China’s once obscure brands have been making inroads around the world in the past several years. When it comes to PCs, there’s Lenovo. In smartphones, it also has Huawei or, if you live in Asia, Xiaomi.
And then there’s the new but fast-growing market for drones. China’s champ is easily DJI, the world-leading supplier of consumer drones that’s won a big following among hobbyists. DJI made headlines in January after one of its flying robots crashed onto the White House lawn by accident, part of a recent string of embarrassments for the U.S. Secret Service.
Another Chinese company looking to profit in the drone business is taking a different tack by focusing on components. Chongqing Zongshen Power said this month that an engine it supplied for flight by a “Rainbow 3” drone developed by the government-run China Academy of Aerospace Aerodynamics passed a key test on April 29. As a result, Zongshen, a supplier of motors for scooters and motorcycles, plans to make a push into the aviation business. Zongshen developed the engine with the Tianjin Internal Combustion Engine Research Institute.
China sales alone look promising for Zongshen. The country’s market for drones – including for commercial and military uses — will reach a cumulative 300 billion yuan, or $48.4 billion in the next decade, and sales of engines will account for a third of it, according to a report this month on the People’s Daily website citing China Galaxy Securities analyst Chen Xianfan. Most of the engines are imported, leaving plenty of room for import substitution, the report said, citing Zongshen.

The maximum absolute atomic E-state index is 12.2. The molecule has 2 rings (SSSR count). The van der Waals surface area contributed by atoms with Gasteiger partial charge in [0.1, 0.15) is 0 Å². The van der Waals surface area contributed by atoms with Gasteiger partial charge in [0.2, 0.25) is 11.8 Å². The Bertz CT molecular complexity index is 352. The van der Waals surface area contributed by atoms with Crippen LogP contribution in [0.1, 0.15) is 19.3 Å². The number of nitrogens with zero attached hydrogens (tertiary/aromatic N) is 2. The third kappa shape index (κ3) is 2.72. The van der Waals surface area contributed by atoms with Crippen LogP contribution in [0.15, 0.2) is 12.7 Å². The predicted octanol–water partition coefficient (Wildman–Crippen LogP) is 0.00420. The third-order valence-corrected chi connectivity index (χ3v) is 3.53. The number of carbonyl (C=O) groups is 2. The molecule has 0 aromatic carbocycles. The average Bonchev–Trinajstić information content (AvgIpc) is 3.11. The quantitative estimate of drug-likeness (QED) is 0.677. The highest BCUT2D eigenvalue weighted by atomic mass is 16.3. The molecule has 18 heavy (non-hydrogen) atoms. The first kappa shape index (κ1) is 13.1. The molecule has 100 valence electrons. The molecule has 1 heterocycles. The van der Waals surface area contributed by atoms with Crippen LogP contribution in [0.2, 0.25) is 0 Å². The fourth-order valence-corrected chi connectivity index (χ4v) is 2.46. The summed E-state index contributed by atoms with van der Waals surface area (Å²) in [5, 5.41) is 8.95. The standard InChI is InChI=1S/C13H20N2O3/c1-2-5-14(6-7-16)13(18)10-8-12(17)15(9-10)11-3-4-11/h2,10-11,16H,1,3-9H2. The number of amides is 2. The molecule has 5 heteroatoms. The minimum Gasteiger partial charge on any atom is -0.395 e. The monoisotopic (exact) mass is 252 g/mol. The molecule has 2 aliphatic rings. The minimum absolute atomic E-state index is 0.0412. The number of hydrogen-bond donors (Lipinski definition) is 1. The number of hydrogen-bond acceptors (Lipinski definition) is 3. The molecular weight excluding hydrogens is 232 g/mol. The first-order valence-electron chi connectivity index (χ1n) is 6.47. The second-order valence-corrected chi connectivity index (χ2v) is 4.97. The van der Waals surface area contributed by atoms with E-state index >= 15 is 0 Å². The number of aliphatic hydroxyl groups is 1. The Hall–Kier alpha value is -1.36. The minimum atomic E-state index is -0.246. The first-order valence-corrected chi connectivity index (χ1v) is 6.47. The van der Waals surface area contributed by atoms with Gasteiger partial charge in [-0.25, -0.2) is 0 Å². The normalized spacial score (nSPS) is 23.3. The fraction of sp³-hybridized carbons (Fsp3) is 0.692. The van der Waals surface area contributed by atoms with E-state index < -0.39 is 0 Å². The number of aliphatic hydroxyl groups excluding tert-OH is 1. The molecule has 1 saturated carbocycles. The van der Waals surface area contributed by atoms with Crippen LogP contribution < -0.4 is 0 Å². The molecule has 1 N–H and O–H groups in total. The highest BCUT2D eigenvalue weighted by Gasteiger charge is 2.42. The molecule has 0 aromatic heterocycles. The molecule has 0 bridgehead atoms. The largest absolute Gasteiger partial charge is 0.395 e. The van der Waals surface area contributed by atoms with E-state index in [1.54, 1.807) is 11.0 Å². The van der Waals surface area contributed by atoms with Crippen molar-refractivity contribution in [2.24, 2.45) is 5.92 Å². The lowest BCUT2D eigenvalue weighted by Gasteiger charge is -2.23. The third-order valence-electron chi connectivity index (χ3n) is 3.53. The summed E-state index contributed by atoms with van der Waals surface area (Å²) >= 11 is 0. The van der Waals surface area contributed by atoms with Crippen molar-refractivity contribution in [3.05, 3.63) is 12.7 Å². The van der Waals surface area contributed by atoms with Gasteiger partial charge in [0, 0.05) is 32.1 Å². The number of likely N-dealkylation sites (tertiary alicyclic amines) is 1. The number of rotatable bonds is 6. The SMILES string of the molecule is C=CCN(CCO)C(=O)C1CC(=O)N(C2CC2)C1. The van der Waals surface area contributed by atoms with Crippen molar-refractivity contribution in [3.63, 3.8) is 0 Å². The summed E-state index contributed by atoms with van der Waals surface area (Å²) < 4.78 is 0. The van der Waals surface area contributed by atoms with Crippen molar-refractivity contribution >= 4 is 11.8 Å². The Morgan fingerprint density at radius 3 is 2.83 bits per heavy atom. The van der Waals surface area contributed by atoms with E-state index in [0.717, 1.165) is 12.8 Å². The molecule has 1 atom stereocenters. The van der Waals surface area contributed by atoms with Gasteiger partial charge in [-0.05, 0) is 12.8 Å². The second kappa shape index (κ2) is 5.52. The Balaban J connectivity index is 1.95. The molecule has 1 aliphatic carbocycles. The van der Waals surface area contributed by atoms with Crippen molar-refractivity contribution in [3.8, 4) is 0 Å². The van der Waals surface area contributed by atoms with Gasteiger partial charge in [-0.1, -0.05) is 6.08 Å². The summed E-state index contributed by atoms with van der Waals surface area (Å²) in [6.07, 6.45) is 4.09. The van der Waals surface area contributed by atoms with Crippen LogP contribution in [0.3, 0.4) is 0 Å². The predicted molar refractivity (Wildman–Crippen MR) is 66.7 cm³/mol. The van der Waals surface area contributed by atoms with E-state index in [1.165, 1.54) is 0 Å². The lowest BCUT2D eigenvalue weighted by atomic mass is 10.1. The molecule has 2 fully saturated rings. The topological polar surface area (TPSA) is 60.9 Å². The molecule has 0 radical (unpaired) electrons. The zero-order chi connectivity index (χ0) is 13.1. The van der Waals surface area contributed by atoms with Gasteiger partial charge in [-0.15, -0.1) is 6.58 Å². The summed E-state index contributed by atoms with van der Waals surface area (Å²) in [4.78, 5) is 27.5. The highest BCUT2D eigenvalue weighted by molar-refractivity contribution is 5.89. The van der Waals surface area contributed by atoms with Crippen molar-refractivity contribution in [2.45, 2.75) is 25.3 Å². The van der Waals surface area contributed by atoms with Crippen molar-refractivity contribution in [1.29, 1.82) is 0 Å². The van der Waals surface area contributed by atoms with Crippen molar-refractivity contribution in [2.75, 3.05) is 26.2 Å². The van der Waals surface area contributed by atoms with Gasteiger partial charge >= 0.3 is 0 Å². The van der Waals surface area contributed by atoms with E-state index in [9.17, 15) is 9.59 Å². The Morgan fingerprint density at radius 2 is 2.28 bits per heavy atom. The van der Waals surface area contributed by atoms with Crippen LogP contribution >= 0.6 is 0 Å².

Zongshen also recently signed agreements with Qingdao Hong Baichuan Metal Precision Products to boost its drone (also called unmanned ariel vehicle, or UAV) business. Zongshen, for instance, will invest 33.5 million yuan, or $5.4 million, for a 67% stake in a new company that will make drones and parts. Earlier, Zongshen invested 70 million yuan, or $11.3 million, into Hong Baichuan for a 28% ownership stake.
Alan is serial entrepreneur, active angel investor, and a drone enthusiast. He co-founded DRONELIFE.com to address the emerging commercial market for drones and drone technology. Prior to DRONELIFE.com, Alan co-founded Where.com, ThinkingScreen Media, and Nurse.com. Recently, Alan has co-founded Crowditz.com, a leader in Equity Crowdfunding Data, Analytics, and Insights. Alan can be reached at alan(at)dronelife.com